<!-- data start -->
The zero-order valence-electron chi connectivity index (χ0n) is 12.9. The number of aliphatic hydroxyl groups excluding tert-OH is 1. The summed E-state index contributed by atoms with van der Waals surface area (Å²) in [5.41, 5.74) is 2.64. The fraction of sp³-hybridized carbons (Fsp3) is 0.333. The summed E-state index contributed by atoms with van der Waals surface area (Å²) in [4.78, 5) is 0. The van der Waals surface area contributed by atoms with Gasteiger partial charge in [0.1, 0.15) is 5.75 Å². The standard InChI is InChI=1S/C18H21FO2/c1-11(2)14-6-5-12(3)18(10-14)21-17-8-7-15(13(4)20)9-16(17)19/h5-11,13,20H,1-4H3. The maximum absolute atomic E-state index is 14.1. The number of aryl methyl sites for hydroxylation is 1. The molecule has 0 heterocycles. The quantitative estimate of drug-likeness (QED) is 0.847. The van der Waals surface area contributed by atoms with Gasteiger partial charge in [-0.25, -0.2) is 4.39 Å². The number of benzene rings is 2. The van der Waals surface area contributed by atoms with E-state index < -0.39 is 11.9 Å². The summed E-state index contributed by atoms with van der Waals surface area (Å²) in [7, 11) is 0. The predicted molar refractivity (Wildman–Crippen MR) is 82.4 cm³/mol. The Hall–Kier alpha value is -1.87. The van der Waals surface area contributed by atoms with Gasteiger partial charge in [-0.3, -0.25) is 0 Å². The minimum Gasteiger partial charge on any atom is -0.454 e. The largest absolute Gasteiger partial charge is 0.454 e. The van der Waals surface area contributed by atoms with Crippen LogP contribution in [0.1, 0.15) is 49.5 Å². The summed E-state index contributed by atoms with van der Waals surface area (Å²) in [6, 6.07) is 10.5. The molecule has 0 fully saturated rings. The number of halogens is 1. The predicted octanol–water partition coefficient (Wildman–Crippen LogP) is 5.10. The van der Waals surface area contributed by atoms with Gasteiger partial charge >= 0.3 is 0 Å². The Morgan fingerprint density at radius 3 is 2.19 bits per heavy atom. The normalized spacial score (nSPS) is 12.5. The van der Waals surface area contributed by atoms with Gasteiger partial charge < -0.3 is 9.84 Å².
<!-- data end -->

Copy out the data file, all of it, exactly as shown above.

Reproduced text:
The zero-order valence-electron chi connectivity index (χ0n) is 12.9. The number of aliphatic hydroxyl groups excluding tert-OH is 1. The summed E-state index contributed by atoms with van der Waals surface area (Å²) in [5.41, 5.74) is 2.64. The fraction of sp³-hybridized carbons (Fsp3) is 0.333. The summed E-state index contributed by atoms with van der Waals surface area (Å²) in [4.78, 5) is 0. The van der Waals surface area contributed by atoms with Gasteiger partial charge in [0.1, 0.15) is 5.75 Å². The standard InChI is InChI=1S/C18H21FO2/c1-11(2)14-6-5-12(3)18(10-14)21-17-8-7-15(13(4)20)9-16(17)19/h5-11,13,20H,1-4H3. The maximum absolute atomic E-state index is 14.1. The number of aryl methyl sites for hydroxylation is 1. The molecule has 0 heterocycles. The quantitative estimate of drug-likeness (QED) is 0.847. The van der Waals surface area contributed by atoms with Gasteiger partial charge in [-0.25, -0.2) is 4.39 Å². The number of benzene rings is 2. The van der Waals surface area contributed by atoms with E-state index < -0.39 is 11.9 Å². The summed E-state index contributed by atoms with van der Waals surface area (Å²) in [7, 11) is 0. The predicted molar refractivity (Wildman–Crippen MR) is 82.4 cm³/mol. The Hall–Kier alpha value is -1.87. The van der Waals surface area contributed by atoms with Gasteiger partial charge in [-0.3, -0.25) is 0 Å². The minimum Gasteiger partial charge on any atom is -0.454 e. The largest absolute Gasteiger partial charge is 0.454 e. The van der Waals surface area contributed by atoms with Crippen LogP contribution in [0.1, 0.15) is 49.5 Å². The summed E-state index contributed by atoms with van der Waals surface area (Å²) in [6, 6.07) is 10.5. The molecule has 0 fully saturated rings. The number of halogens is 1. The predicted octanol–water partition coefficient (Wildman–Crippen LogP) is 5.10. The van der Waals surface area contributed by atoms with Gasteiger partial charge >= 0.3 is 0 Å². The Morgan fingerprint density at radius 3 is 2.19 bits per heavy atom. The normalized spacial score (nSPS) is 12.5. The van der Waals surface area contributed by atoms with Gasteiger partial charge < -0.3 is 9.84 Å².